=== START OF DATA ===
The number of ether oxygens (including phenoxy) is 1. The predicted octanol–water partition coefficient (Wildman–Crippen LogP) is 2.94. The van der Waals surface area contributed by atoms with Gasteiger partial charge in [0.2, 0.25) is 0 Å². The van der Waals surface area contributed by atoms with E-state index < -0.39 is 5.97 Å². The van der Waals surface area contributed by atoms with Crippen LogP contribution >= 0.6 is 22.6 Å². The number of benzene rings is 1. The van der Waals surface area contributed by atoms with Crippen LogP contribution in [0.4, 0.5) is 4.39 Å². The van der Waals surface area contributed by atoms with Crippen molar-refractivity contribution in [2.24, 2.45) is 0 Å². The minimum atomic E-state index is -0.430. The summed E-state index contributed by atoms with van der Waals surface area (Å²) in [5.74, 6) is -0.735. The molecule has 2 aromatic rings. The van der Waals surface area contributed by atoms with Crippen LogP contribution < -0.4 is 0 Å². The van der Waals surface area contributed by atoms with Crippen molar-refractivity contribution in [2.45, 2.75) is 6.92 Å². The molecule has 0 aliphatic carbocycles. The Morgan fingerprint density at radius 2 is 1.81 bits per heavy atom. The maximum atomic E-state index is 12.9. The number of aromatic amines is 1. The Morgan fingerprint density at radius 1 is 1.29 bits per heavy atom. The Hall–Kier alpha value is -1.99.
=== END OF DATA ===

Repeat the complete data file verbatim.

The number of ether oxygens (including phenoxy) is 1. The predicted octanol–water partition coefficient (Wildman–Crippen LogP) is 2.94. The van der Waals surface area contributed by atoms with Gasteiger partial charge in [0.2, 0.25) is 0 Å². The van der Waals surface area contributed by atoms with E-state index < -0.39 is 5.97 Å². The van der Waals surface area contributed by atoms with Crippen LogP contribution >= 0.6 is 22.6 Å². The number of benzene rings is 1. The van der Waals surface area contributed by atoms with Crippen LogP contribution in [0.4, 0.5) is 4.39 Å². The van der Waals surface area contributed by atoms with Crippen molar-refractivity contribution in [2.24, 2.45) is 0 Å². The minimum atomic E-state index is -0.430. The summed E-state index contributed by atoms with van der Waals surface area (Å²) in [5.74, 6) is -0.735. The molecule has 2 aromatic rings. The van der Waals surface area contributed by atoms with Crippen LogP contribution < -0.4 is 0 Å². The van der Waals surface area contributed by atoms with Crippen molar-refractivity contribution in [2.45, 2.75) is 6.92 Å². The molecule has 0 aliphatic carbocycles. The Morgan fingerprint density at radius 2 is 1.81 bits per heavy atom. The maximum atomic E-state index is 12.9. The number of aromatic amines is 1. The Morgan fingerprint density at radius 1 is 1.29 bits per heavy atom. The Hall–Kier alpha value is -1.99.